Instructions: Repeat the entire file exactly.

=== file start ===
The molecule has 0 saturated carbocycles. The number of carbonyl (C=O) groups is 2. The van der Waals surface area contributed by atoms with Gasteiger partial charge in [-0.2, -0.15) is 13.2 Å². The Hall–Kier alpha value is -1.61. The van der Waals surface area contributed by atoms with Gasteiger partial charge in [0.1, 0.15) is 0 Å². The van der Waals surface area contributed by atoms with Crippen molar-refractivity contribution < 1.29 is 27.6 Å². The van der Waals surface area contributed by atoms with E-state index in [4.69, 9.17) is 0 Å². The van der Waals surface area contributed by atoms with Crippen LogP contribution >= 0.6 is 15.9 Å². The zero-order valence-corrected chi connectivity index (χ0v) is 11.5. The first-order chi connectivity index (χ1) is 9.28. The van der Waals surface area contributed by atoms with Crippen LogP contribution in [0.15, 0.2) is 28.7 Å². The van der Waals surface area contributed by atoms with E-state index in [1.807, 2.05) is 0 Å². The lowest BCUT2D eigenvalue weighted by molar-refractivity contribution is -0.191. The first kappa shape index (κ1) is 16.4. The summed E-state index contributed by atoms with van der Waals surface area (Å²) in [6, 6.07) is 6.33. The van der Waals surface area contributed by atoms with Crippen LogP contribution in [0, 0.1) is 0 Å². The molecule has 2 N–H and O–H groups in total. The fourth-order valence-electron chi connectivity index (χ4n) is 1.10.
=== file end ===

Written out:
The molecule has 0 saturated carbocycles. The number of carbonyl (C=O) groups is 2. The van der Waals surface area contributed by atoms with Gasteiger partial charge in [-0.2, -0.15) is 13.2 Å². The Hall–Kier alpha value is -1.61. The van der Waals surface area contributed by atoms with Gasteiger partial charge in [0.1, 0.15) is 0 Å². The van der Waals surface area contributed by atoms with Crippen molar-refractivity contribution < 1.29 is 27.6 Å². The van der Waals surface area contributed by atoms with E-state index in [4.69, 9.17) is 0 Å². The van der Waals surface area contributed by atoms with Crippen LogP contribution >= 0.6 is 15.9 Å². The zero-order valence-corrected chi connectivity index (χ0v) is 11.5. The first-order chi connectivity index (χ1) is 9.28. The van der Waals surface area contributed by atoms with Crippen LogP contribution in [0.15, 0.2) is 28.7 Å². The van der Waals surface area contributed by atoms with E-state index in [1.807, 2.05) is 0 Å². The lowest BCUT2D eigenvalue weighted by molar-refractivity contribution is -0.191. The first kappa shape index (κ1) is 16.4. The summed E-state index contributed by atoms with van der Waals surface area (Å²) in [6, 6.07) is 6.33. The van der Waals surface area contributed by atoms with Crippen LogP contribution in [0, 0.1) is 0 Å². The molecule has 2 N–H and O–H groups in total. The fourth-order valence-electron chi connectivity index (χ4n) is 1.10.